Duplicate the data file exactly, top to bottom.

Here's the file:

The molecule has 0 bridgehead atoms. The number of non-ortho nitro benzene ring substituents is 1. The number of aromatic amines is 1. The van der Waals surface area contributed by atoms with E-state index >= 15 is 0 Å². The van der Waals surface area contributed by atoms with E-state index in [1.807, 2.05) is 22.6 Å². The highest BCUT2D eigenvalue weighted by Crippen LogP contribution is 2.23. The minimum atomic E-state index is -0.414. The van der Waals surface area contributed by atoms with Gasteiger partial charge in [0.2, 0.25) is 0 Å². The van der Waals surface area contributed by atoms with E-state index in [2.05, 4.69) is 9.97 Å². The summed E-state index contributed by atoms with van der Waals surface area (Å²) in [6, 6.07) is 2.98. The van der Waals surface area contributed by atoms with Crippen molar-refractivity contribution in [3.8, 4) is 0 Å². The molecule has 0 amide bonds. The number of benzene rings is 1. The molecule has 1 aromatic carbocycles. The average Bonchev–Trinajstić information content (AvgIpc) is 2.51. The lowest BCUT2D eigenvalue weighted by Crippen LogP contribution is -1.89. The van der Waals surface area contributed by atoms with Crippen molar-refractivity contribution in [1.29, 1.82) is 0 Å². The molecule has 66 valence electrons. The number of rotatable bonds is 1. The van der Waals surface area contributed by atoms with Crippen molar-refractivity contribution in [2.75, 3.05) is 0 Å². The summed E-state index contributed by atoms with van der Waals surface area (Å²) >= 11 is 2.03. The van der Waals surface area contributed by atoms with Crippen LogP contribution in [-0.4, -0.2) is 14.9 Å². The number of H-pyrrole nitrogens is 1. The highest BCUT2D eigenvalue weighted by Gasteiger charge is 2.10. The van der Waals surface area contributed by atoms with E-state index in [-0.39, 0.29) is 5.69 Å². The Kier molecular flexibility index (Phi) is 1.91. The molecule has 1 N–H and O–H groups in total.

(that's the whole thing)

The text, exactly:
The molecule has 0 bridgehead atoms. The number of non-ortho nitro benzene ring substituents is 1. The number of aromatic amines is 1. The van der Waals surface area contributed by atoms with E-state index >= 15 is 0 Å². The van der Waals surface area contributed by atoms with E-state index in [1.807, 2.05) is 22.6 Å². The highest BCUT2D eigenvalue weighted by Crippen LogP contribution is 2.23. The minimum atomic E-state index is -0.414. The van der Waals surface area contributed by atoms with Gasteiger partial charge in [0.2, 0.25) is 0 Å². The van der Waals surface area contributed by atoms with E-state index in [2.05, 4.69) is 9.97 Å². The summed E-state index contributed by atoms with van der Waals surface area (Å²) in [6, 6.07) is 2.98. The van der Waals surface area contributed by atoms with Crippen molar-refractivity contribution in [3.8, 4) is 0 Å². The molecule has 0 amide bonds. The number of benzene rings is 1. The molecule has 1 aromatic carbocycles. The average Bonchev–Trinajstić information content (AvgIpc) is 2.51. The lowest BCUT2D eigenvalue weighted by Crippen LogP contribution is -1.89. The van der Waals surface area contributed by atoms with Crippen molar-refractivity contribution in [1.29, 1.82) is 0 Å². The molecule has 66 valence electrons. The number of rotatable bonds is 1. The van der Waals surface area contributed by atoms with Crippen molar-refractivity contribution in [2.75, 3.05) is 0 Å². The summed E-state index contributed by atoms with van der Waals surface area (Å²) >= 11 is 2.03. The van der Waals surface area contributed by atoms with Crippen LogP contribution in [-0.4, -0.2) is 14.9 Å². The number of H-pyrrole nitrogens is 1. The highest BCUT2D eigenvalue weighted by Gasteiger charge is 2.10. The van der Waals surface area contributed by atoms with E-state index in [-0.39, 0.29) is 5.69 Å². The Kier molecular flexibility index (Phi) is 1.91. The molecule has 1 N–H and O–H groups in total.